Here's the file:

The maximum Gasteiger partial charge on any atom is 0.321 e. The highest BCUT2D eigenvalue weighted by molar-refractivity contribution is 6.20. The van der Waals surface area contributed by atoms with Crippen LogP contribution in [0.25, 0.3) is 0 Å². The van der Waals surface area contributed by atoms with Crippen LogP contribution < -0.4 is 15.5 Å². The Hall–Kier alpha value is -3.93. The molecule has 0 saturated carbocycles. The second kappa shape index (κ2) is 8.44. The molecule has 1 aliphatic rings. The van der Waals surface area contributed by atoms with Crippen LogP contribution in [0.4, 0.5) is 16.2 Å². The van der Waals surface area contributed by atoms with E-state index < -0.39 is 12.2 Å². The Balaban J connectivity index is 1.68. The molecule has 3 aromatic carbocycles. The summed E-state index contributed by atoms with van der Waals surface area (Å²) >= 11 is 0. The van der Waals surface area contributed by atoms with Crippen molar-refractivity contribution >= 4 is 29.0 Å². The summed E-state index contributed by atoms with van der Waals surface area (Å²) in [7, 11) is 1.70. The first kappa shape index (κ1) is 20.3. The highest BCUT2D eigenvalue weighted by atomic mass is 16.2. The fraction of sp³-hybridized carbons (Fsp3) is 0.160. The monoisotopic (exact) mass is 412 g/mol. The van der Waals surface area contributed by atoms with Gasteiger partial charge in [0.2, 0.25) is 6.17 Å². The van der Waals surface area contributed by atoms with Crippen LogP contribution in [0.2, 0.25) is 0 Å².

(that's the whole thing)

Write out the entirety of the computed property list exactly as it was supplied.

The maximum Gasteiger partial charge on any atom is 0.321 e. The highest BCUT2D eigenvalue weighted by molar-refractivity contribution is 6.20. The van der Waals surface area contributed by atoms with Crippen LogP contribution in [0.25, 0.3) is 0 Å². The van der Waals surface area contributed by atoms with Crippen LogP contribution < -0.4 is 15.5 Å². The Hall–Kier alpha value is -3.93. The molecule has 0 saturated carbocycles. The second kappa shape index (κ2) is 8.44. The molecule has 1 aliphatic rings. The van der Waals surface area contributed by atoms with Crippen LogP contribution in [0.4, 0.5) is 16.2 Å². The van der Waals surface area contributed by atoms with E-state index < -0.39 is 12.2 Å². The Balaban J connectivity index is 1.68. The molecule has 3 aromatic carbocycles. The summed E-state index contributed by atoms with van der Waals surface area (Å²) >= 11 is 0. The van der Waals surface area contributed by atoms with Crippen molar-refractivity contribution >= 4 is 29.0 Å². The summed E-state index contributed by atoms with van der Waals surface area (Å²) in [7, 11) is 1.70. The first kappa shape index (κ1) is 20.3. The highest BCUT2D eigenvalue weighted by atomic mass is 16.2. The fraction of sp³-hybridized carbons (Fsp3) is 0.160. The monoisotopic (exact) mass is 412 g/mol. The van der Waals surface area contributed by atoms with Gasteiger partial charge in [0.2, 0.25) is 6.17 Å². The van der Waals surface area contributed by atoms with Crippen LogP contribution in [0.2, 0.25) is 0 Å².